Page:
The continuing flap over the statements by Jeremiah Wright and his association with Sen. Obama bring to mind situations in the past in which prominent politicians came under attack because of their associations with controversial individuals. FDR had to cover up misdeeds by his sons, Lyndon Johnson had embarrassing moments Billie Sol Estes and his brother Sam, and Jimmy Carter must have rued having a brother named Billie. Perhaps the most serious case of guilt by association within living memory was that of Richard Nixon and his younger brother Donald.
Donald Nixon ran some restaurants which required additional financing in 1956. When other sources did not materialize, he turned to Howard Hughes, who made a loan of $205,000, secured by real estate owned by Hannah Nixon, mother of Donald and Richard, which was worth a fraction of the value of the loan. Shortly after the loan was made, Hughes-associated enterprises received a series of favorable rulings from government agencies. After the restaurants went bankrupt, no attempt was made to collect the debt, which was never repaid.

The issue received little attention until two weeks before the 1960 election, when columnist Drew Pearson brought the matter to public attention.

Vice President Nixon was forced to say that he had no association with his brother’s business, that he was never asked to do anything for Howard Hughes, and that his mother had put a significant portion of her assets up as collateral for the note. Although not directly exploited by the Kennedy campaign, the issue remained an irritant and, in the close 1960 election, may have provided the margin of victory for Kennedy. The issue would be raised again by California Governor Pat Brown when Mr. Nixon ran against him in 1962.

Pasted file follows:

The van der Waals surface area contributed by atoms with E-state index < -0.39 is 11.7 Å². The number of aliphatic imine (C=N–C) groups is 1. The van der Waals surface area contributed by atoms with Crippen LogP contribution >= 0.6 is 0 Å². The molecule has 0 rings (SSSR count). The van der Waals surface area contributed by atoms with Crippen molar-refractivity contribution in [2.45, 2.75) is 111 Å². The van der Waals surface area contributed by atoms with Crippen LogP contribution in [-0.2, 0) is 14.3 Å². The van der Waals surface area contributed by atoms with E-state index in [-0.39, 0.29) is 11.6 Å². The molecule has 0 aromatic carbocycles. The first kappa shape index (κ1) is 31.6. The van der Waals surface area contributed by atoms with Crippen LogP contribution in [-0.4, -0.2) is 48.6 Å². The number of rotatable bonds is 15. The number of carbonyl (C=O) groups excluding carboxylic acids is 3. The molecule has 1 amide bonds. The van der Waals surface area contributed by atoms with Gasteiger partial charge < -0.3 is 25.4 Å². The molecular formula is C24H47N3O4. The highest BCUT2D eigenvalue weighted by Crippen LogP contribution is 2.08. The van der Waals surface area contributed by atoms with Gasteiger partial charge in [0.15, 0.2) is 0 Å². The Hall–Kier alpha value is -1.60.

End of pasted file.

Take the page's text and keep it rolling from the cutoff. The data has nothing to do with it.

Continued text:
Justified or not, the issue hurt Mr. Nixon in two races and may have contributed to a lingering suspicion among some about his integrity. It differs from the Obama-Wright matter in at least two respects. Mr. Nixon could not choose his brother (whom he, of course, loved), but Obama chose his pastor. The association with Mr. Nixon brought inevitable charges from political opponents that he had used his office for family financial gain. The questions about Obama and Wright deal with Obama’s fundamental views on the relationships between races in America and his vision of our nation and the world.

Mr. Nixon was hurt by his association with Donald. Recently Obama’s association with Pastor Wright has hampered his campaign. Will the association continue to dog Obama as did Mr. Nixon’s, or will he get over it as Nixon was ultimately able to do? We will have to wait for the answer. The answer may tell us much about Obama and even more about our nation.